Thursday, December 29, 2011

Kabocha Squash Soup/Carrot-Ginger Soup

I bought myself an early Xmas present this year, that being an immersion (hand) blender from Costco. Why would I commit such an act a mere week or two before the holiday? One word - soup. Cold weather is here, our last 2 farmboxes of the season are laden with squash and carrots, and I'll go batty if I have to consume another version of stuffed gourd in 2011. Soup is the solution to all of these issues since 1) it's hearty, 2) it can include mass quantities of vegetables, 3) it's usually tasty and generally healthy depending on the prep, and 4) it's pretty easy to make provided you have the correct tools on hand (hence the new appliance). With an immersion blender in the Commissary, we no longer have to pour hot, chunky liquids into a stand blender or food processor in order to puree them into a smooth soup (thereby putting the cook at risk for unsightly burns, or, worse, spillage onto the nice counters and wood cabinets while critical eyes watch) - now we just slurry everything out right in the pot.

Trusty tool in hand, I set off to make the first soup, this one featuring kabocha squash (fairly similar in look and flavor to the red kuri from my last posting), pancetta, and fried sage leaves (recipe courtesy of the now-defunct Gourmet magazine via Epicurious). Most portions of the process were very straightforward (e.g., roasting the squash in the oven and scooping out the pulp), with the exception of the sage leaves, which had to be flash-fried in a large saucepan containing a little canola oil heated to 365F. Having never attempted to fry herbs before, I was a little taken aback by the mist of hot oil that erupted as I dropped the sage leaves into the pot; fortunately, the cauldron settled down quickly enough for me to fish them out in a few seconds without requiring a skin graft. It turns out that the fried sage and the crumbled fried pancetta (cooked separately) are key ingredients, adding rich savory notes when sprinkled atop the finished broth (which contains squash, onion, garlic, and chicken stock). Served up with a crusty bread and a light protein (like roasted chicken), this soup makes a fine meal to satisfy even the pickiest eaters (except my kids).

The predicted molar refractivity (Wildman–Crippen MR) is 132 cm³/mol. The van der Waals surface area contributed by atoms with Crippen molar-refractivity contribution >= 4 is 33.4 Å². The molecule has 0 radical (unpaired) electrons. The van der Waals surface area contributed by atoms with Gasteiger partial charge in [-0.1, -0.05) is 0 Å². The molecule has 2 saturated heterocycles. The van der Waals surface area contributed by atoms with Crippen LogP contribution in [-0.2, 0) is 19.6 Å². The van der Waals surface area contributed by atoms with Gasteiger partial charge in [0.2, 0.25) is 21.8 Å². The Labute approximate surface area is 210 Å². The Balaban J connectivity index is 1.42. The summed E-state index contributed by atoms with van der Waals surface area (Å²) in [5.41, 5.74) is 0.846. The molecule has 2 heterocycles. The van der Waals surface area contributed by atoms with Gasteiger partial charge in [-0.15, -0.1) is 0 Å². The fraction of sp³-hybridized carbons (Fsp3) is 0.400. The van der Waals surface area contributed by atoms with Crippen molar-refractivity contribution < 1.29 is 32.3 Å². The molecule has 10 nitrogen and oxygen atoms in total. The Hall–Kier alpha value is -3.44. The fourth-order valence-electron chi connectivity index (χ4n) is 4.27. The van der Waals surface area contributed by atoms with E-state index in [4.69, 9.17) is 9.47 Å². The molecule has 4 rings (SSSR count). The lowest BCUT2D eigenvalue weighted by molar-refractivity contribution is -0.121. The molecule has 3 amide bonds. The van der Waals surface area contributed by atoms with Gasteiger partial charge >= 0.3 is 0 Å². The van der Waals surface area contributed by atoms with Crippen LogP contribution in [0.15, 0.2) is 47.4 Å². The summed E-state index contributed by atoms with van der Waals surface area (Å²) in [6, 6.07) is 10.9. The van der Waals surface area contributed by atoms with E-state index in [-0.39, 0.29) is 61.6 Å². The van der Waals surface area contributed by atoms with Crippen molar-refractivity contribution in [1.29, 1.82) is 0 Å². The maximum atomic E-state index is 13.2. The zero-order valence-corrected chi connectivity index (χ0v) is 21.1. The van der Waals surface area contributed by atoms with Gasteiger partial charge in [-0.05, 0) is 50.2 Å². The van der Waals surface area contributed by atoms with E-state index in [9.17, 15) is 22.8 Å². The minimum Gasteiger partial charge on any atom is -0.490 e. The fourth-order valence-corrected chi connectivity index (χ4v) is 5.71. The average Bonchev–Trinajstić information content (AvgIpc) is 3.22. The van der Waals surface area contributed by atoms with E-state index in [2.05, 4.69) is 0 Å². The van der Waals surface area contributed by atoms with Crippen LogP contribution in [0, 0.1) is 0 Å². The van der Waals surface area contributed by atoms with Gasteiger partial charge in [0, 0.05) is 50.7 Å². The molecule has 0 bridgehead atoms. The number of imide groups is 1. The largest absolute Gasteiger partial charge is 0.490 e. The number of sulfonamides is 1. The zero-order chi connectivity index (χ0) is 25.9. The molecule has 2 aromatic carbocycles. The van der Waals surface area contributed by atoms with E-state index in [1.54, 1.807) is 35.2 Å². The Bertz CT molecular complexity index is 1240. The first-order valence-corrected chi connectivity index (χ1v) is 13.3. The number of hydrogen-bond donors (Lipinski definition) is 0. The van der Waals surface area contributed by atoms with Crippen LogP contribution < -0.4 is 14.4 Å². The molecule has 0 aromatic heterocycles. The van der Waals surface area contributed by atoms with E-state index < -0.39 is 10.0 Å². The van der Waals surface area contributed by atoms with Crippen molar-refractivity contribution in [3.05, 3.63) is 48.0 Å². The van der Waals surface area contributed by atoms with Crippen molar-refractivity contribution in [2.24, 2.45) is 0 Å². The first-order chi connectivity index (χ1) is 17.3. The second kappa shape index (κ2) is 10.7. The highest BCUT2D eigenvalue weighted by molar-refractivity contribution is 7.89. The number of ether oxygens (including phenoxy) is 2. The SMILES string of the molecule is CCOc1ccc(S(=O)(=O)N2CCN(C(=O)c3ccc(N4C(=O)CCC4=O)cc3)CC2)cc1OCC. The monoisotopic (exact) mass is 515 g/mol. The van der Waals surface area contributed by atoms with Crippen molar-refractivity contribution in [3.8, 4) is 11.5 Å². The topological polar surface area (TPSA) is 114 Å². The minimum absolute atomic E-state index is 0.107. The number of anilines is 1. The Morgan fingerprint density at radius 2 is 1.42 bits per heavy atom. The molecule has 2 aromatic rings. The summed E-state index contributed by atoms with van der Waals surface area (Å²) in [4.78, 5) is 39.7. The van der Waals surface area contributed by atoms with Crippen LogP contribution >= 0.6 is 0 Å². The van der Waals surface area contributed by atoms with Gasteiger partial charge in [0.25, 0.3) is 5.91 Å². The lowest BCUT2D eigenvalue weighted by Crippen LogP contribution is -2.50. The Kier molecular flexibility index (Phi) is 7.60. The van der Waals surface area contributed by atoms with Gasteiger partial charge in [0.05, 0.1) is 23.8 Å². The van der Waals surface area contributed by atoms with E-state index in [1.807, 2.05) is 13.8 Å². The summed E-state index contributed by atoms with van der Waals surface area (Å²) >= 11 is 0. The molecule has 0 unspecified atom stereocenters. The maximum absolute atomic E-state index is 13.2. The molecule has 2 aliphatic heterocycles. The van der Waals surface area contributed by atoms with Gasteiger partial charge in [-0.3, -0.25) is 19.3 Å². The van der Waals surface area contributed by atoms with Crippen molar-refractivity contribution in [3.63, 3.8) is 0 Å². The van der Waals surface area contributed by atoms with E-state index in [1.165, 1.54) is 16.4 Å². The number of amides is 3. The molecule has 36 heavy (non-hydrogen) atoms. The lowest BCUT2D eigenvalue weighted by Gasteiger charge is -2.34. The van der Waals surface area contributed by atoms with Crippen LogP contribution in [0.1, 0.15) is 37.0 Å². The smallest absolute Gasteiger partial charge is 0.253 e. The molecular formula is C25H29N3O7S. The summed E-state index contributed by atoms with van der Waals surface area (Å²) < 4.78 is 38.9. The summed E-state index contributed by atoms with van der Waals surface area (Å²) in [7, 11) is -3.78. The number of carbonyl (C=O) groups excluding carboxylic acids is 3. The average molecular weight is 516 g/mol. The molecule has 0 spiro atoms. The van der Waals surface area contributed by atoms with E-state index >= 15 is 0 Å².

Soup #2 is a carrot base with "ginger essence" (whatever that means), the brainchild of one Chef Carl Schroeder, formerly of Restaurant Arterra in the San Diego Marriott (and who now owns his own well-regarded place, Market, in that same city). This recipe stretched my cooking chops a little more than the first, requiring me to do a little legwork on how to properly use a stalk of lemongrass (discard all but the bottom 6 to 8 inches and remove the tough outer layer before chopping). Another hurdle came when trying to complete the finished soup - once pureed with the hand blender, I was instructed to filter the cooked liquid through a fine-mesh sieve, retaining only the juice to be served tableside; however, there was so little juice leftover and so much pulp left behind in the sieve that I opted to incorporate some of the pulp into the final product (maybe half of it?) to add volume. This ended up not being a bad idea, as the pulp added a nice texture and a little heft to the carrot and ginger liquid. Light sour cream and black pepper were added to the bowls to further deepen the flavor profile (I decided to forgo the chopped chives). Although a little odd-looking (it wasn't orange like you might expect, but more burgundy since I used a couple of purple carrots in the mix), this soup tasted good and (like the first one) made a great side dish at dinner.

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